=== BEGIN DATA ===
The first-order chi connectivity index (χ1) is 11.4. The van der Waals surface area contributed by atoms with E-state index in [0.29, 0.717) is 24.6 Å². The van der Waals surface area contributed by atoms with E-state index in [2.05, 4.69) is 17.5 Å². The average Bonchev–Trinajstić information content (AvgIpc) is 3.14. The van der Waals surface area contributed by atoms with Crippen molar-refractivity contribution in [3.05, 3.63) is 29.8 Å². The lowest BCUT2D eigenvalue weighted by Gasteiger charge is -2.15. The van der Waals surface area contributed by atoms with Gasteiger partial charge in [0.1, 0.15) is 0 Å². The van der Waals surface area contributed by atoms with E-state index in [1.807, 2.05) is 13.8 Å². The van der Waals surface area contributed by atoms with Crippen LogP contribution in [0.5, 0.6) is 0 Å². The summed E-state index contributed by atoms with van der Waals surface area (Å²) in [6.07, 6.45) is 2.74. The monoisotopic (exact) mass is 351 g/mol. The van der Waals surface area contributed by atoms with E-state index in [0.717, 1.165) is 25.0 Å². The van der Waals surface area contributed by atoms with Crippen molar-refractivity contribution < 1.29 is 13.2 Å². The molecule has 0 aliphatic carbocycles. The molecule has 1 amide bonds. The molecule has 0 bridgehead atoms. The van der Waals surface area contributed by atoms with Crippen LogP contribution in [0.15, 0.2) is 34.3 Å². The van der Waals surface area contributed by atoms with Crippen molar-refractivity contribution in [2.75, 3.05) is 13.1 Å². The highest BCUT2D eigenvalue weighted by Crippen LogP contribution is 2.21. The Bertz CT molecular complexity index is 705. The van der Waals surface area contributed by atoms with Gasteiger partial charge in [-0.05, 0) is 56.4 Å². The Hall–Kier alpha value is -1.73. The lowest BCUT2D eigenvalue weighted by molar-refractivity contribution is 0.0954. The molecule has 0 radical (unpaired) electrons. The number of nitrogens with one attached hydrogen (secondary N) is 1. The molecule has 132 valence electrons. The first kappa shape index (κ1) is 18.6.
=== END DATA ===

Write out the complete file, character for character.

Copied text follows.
The first-order chi connectivity index (χ1) is 11.4. The van der Waals surface area contributed by atoms with E-state index in [0.29, 0.717) is 24.6 Å². The van der Waals surface area contributed by atoms with E-state index in [2.05, 4.69) is 17.5 Å². The average Bonchev–Trinajstić information content (AvgIpc) is 3.14. The van der Waals surface area contributed by atoms with Crippen molar-refractivity contribution in [3.05, 3.63) is 29.8 Å². The lowest BCUT2D eigenvalue weighted by Gasteiger charge is -2.15. The van der Waals surface area contributed by atoms with Gasteiger partial charge in [0.1, 0.15) is 0 Å². The van der Waals surface area contributed by atoms with E-state index in [1.807, 2.05) is 13.8 Å². The van der Waals surface area contributed by atoms with Crippen LogP contribution in [0.5, 0.6) is 0 Å². The summed E-state index contributed by atoms with van der Waals surface area (Å²) in [6.07, 6.45) is 2.74. The monoisotopic (exact) mass is 351 g/mol. The van der Waals surface area contributed by atoms with E-state index in [0.717, 1.165) is 25.0 Å². The van der Waals surface area contributed by atoms with Crippen molar-refractivity contribution < 1.29 is 13.2 Å². The molecule has 0 aliphatic carbocycles. The molecule has 1 amide bonds. The molecule has 0 bridgehead atoms. The van der Waals surface area contributed by atoms with Crippen LogP contribution in [0.15, 0.2) is 34.3 Å². The van der Waals surface area contributed by atoms with Crippen molar-refractivity contribution in [2.75, 3.05) is 13.1 Å². The highest BCUT2D eigenvalue weighted by Crippen LogP contribution is 2.21. The Bertz CT molecular complexity index is 705. The van der Waals surface area contributed by atoms with Gasteiger partial charge in [-0.05, 0) is 56.4 Å². The Hall–Kier alpha value is -1.73. The lowest BCUT2D eigenvalue weighted by molar-refractivity contribution is 0.0954. The molecule has 0 radical (unpaired) electrons. The number of nitrogens with one attached hydrogen (secondary N) is 1. The molecule has 132 valence electrons. The first kappa shape index (κ1) is 18.6.